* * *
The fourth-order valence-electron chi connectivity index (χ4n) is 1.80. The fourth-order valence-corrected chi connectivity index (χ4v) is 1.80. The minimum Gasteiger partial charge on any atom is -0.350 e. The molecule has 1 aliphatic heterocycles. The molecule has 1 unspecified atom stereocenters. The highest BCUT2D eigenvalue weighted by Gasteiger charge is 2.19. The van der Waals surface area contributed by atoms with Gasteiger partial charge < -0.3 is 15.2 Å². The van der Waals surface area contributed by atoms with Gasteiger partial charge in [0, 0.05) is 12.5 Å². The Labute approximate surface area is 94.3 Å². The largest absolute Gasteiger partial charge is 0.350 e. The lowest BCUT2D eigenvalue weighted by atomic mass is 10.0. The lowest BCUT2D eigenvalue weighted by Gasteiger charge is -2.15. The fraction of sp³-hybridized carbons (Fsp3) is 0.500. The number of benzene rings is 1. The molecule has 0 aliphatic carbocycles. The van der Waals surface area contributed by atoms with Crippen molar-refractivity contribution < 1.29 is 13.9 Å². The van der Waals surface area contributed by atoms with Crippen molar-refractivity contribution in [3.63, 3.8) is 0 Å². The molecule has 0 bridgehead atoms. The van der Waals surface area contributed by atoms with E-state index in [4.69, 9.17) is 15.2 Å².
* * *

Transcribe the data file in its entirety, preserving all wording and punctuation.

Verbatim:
The fourth-order valence-electron chi connectivity index (χ4n) is 1.80. The fourth-order valence-corrected chi connectivity index (χ4v) is 1.80. The minimum Gasteiger partial charge on any atom is -0.350 e. The molecule has 1 aliphatic heterocycles. The molecule has 1 unspecified atom stereocenters. The highest BCUT2D eigenvalue weighted by Gasteiger charge is 2.19. The van der Waals surface area contributed by atoms with Gasteiger partial charge < -0.3 is 15.2 Å². The van der Waals surface area contributed by atoms with Gasteiger partial charge in [0, 0.05) is 12.5 Å². The Labute approximate surface area is 94.3 Å². The largest absolute Gasteiger partial charge is 0.350 e. The lowest BCUT2D eigenvalue weighted by atomic mass is 10.0. The lowest BCUT2D eigenvalue weighted by Gasteiger charge is -2.15. The fraction of sp³-hybridized carbons (Fsp3) is 0.500. The number of benzene rings is 1. The molecule has 0 aliphatic carbocycles. The van der Waals surface area contributed by atoms with Crippen molar-refractivity contribution < 1.29 is 13.9 Å². The van der Waals surface area contributed by atoms with Crippen molar-refractivity contribution in [3.63, 3.8) is 0 Å². The molecule has 0 bridgehead atoms. The van der Waals surface area contributed by atoms with E-state index in [4.69, 9.17) is 15.2 Å².